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14 Dic 2016

Addressing Human Trafficking and Exploitation in Times of Crisis- Evidence and Recommendations for Further Action to Protect Vulnerable and Mobile Populations I December 2015 (Spanish)

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Although human trafficking has gathered momentum and several international organizations have developed approaches to address it, the phenomenon remains a serious crime, with grave human rights concerns, that is largely overlooked in crisis situations. In addition, human trafficking is typically not considered a direct consequence of crisis. This misplaced assumption, coupled with the fact that counter-trafficking efforts are not necessarily understood as an immediate life-saver in crisis, often hampers the humanitarian response to human trafficking cases, particularly in terms of identification of and assistance to victims. 

In reality, as the newly published IOM report Addressing Human Trafficking and Exploitation in Times of Crisis reveals these efforts are a matter of life and livelihood for victims of trafficking and should therefore be considered with as much priority as for any other crisis-affected population and be addressed at the outset of a crisis. The report recommends that human trafficking in times of crisis be urgently included in the humanitarian community, with support from both emergency and development donor communities.

This report includes the full findings of the research and presents an expanded focus and new evidence from recent crisis, as compared with the Findings and Recommendations version published in June 2015. The report can be downloaded at: https://publications.iom.int/system/files/addressing_human_trafficking.pdf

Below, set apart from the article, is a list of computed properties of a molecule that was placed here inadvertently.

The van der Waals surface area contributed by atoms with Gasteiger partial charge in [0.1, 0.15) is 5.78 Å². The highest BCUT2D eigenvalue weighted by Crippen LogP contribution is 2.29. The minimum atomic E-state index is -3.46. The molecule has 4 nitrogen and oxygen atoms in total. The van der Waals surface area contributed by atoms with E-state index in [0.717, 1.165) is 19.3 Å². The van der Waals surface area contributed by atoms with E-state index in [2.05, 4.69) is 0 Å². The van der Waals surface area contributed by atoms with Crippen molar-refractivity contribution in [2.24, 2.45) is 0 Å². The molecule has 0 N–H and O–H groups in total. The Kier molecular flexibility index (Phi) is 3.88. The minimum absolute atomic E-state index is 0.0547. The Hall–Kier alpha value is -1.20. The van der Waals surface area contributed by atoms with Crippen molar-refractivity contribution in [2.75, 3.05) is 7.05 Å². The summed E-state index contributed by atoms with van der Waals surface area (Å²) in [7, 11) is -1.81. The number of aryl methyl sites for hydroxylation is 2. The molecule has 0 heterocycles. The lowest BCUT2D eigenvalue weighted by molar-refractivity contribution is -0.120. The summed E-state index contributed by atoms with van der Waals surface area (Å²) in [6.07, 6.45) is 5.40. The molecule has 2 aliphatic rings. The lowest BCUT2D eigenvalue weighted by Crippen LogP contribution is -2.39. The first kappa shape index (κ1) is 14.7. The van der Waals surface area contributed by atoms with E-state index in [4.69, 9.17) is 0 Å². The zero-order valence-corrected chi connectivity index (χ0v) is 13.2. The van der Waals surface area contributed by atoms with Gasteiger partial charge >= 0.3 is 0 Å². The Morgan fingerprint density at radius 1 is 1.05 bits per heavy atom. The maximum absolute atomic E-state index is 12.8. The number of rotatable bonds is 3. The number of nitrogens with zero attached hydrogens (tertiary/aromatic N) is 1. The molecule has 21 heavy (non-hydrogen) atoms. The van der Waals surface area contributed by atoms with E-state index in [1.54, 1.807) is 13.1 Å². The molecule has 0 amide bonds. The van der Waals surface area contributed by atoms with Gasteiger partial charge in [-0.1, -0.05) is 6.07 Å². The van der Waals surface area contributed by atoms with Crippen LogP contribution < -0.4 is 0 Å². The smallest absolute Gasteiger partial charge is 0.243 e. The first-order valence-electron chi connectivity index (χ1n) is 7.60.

• Introduction 
  • Part I Human Trafficking and Exploitation in Times of Crisis 
    • Putting the trafficking and exploitation of crisis-affected populations on the agenda 
    • Why human trafficking is overlooked in times of crisis 
  • Part II Case Studies 
    • Armed conflicts 
      • Libya 
      • Iraq 
      • Syrian Arab Republic 
      • Yemen crisis (2015) 
    • Disasters 
      • 2004 Indian Ocean earthquake and tsunami 
      • 2010 Haiti earthquake 
      • 2015 Nepal earthquake 
    • Mixed flows and complex migratory settings 
      • The Horn of Africa towards North Africa or across the Gulf of Aden to Yemen, en route to the GCC 
  • Part III Best Practices
    • Haiti – establishing a rapid response team to address vulnerabilities at border posts 
    • The Philippines – Integrated humanitarian response in regions prone to trafficking in persons 
    • Nepal – Integrating CT efforts into in all sectoral activities in humanitarian response 
    • Human trafficking concerns in natural disasters – Inter-agency guidelines 
    • IOM/UNHCR framework document – Developing SOPs to facilitate the protection of trafficked persons 
    • Building regional capacity and responses: The case of MENA 
    • The Migrants in Countries in Crisis (MICIC) Initiative 
  • Part IV Analysis: The Nexus Between Trafficking and Crisis Settings
    • Risk factors for vulnerable populations 
    • At-risk populations 
    • Protection gaps 
  • Part V Recommended Response Strategy
    • Collective and shared responsibility 
    • Recommendations 
    • Specific parameters of response: Before, during and after 
  • Bibliography